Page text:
The New International Encyclopædia/Newbern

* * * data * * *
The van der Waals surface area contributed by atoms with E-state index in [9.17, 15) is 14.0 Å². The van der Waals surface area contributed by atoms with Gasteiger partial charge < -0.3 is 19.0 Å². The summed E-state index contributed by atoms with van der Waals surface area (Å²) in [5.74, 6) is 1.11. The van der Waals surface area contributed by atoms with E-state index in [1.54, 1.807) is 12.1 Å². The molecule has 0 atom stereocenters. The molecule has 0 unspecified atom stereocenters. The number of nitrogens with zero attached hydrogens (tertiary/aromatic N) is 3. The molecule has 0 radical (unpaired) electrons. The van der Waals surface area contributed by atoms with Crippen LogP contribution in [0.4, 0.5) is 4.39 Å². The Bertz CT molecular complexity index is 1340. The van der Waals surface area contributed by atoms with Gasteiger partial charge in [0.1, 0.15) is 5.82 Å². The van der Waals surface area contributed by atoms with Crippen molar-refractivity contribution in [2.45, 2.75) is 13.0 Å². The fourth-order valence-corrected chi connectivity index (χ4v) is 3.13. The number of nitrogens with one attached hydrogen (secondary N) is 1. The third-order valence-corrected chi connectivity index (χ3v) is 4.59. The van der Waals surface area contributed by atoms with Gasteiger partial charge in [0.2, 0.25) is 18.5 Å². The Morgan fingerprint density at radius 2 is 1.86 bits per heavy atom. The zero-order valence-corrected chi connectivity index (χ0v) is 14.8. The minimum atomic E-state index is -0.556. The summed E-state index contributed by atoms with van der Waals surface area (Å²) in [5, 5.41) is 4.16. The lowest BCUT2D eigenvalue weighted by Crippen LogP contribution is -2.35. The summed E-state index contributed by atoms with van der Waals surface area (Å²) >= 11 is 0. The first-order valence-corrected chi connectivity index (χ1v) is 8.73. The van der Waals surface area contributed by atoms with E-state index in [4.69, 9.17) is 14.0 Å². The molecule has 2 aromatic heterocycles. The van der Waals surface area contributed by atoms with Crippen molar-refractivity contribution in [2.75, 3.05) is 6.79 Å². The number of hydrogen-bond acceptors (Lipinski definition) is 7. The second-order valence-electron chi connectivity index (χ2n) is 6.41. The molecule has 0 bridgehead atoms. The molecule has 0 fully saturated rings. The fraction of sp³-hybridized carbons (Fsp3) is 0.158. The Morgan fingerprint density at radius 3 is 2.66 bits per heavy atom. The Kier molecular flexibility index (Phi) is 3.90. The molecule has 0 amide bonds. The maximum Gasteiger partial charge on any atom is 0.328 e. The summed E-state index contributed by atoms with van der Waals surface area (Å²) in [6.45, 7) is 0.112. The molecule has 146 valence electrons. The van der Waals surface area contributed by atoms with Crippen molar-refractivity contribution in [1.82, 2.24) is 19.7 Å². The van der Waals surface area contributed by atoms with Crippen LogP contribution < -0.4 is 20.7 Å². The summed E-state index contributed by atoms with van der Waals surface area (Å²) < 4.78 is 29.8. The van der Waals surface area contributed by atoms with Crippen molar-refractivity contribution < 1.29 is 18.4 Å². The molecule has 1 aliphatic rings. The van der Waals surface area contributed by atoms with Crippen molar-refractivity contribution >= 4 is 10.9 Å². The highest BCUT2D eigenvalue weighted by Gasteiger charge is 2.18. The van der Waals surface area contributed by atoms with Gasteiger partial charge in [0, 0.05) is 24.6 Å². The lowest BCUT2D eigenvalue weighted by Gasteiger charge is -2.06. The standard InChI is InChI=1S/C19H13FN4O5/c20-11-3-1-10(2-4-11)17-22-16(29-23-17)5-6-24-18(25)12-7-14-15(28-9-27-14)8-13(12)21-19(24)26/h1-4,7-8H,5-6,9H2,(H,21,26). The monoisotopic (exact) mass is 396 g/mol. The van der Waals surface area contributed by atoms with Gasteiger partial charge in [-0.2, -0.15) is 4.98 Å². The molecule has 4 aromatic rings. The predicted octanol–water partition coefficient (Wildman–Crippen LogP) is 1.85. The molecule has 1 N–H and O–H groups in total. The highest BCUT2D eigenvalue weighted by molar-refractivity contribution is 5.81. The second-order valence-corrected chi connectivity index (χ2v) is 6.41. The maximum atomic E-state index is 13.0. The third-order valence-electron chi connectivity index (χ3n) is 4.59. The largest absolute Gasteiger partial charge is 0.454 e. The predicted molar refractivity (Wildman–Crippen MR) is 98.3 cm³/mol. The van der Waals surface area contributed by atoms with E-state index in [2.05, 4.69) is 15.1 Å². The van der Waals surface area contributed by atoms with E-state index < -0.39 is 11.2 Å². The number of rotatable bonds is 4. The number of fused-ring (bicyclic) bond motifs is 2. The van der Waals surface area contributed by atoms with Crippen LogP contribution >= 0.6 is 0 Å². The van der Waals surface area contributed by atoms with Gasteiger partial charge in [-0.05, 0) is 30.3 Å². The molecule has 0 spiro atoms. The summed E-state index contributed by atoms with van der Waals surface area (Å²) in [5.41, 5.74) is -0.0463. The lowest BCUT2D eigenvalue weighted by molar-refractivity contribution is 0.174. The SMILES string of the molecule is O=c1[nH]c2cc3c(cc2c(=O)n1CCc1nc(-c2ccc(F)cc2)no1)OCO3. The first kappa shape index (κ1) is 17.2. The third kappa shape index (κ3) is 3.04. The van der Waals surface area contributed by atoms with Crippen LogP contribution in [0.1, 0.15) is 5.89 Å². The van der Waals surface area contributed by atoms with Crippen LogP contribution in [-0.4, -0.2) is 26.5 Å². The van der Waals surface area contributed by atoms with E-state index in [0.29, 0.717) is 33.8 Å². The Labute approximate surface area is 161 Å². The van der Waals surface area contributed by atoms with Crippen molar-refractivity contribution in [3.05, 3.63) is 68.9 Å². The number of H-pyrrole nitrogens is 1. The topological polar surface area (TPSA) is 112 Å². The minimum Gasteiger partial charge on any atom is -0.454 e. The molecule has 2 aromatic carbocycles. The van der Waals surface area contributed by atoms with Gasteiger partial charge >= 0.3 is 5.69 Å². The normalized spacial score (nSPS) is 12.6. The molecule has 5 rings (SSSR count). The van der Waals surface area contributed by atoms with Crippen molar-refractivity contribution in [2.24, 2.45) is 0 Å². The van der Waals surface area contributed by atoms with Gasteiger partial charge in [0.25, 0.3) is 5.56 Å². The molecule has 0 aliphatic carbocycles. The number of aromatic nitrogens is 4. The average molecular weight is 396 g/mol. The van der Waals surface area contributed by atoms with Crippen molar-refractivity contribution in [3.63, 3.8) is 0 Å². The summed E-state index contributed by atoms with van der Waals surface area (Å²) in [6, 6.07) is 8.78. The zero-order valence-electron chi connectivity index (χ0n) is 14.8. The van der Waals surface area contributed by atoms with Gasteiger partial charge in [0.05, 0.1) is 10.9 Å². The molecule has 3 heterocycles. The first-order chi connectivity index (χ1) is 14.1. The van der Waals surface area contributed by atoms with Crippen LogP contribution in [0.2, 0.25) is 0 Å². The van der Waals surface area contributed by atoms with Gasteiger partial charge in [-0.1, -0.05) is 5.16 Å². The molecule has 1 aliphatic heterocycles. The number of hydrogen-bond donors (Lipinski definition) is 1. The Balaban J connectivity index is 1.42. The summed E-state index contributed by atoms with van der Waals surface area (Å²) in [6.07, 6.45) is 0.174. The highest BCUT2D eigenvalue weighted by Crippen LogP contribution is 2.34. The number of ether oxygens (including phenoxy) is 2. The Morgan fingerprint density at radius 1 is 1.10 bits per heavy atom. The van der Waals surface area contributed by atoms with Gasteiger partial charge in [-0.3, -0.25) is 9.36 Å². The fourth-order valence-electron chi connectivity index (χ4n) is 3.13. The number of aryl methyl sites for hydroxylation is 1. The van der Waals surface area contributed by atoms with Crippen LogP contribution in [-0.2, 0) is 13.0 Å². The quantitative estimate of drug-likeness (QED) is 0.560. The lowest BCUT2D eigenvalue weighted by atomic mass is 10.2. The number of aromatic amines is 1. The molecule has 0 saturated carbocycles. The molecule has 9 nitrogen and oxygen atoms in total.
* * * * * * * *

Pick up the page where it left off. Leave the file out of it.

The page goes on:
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NEWBERN. A city, port of entry of the Pamlico district, and the county-seat of Craven County, N. C., 107 miles southeast of Raleigh; on the Neuse River at its confluence with the Trent, and on the Atlantic and North Carolina and the Atlantic Coast Line railroads (Map: North Carolina, E 2). It is connected by steamships with New York, Baltimore, and Norfolk, passing through inland water routes, and exports fish, cotton, lumber, and vegetables. It has hosiery and knitting mills, cottonseed oil and lumber mills, machine shops, canning, barrel, carriage, fertilizer, and cigar factories, and extensive fish and oyster and truck-gardening interests. The most prominent architectural features of the city are the Government building, the county court house, and two bridges over the Neuse and Trent rivers, both affording fine views of river scenery. The government, under a charter of 1899, is administered by a mayor, elected every two years, and a unicameral council. The water-works and electric light plant are owned and operated by the municipality. Newbern was settled by Swiss in 1710, was for a time the capital of the Province of North Carolina, and for many years was its most important seaport. It was strongly fortified during the Civil War, but was captured by General Burnside, March 14, 1862, after a severe engagement three miles from the city, the Union loss being about 100 killed and 500 wounded. Population, in 1890, 7843; in 1900, 9090.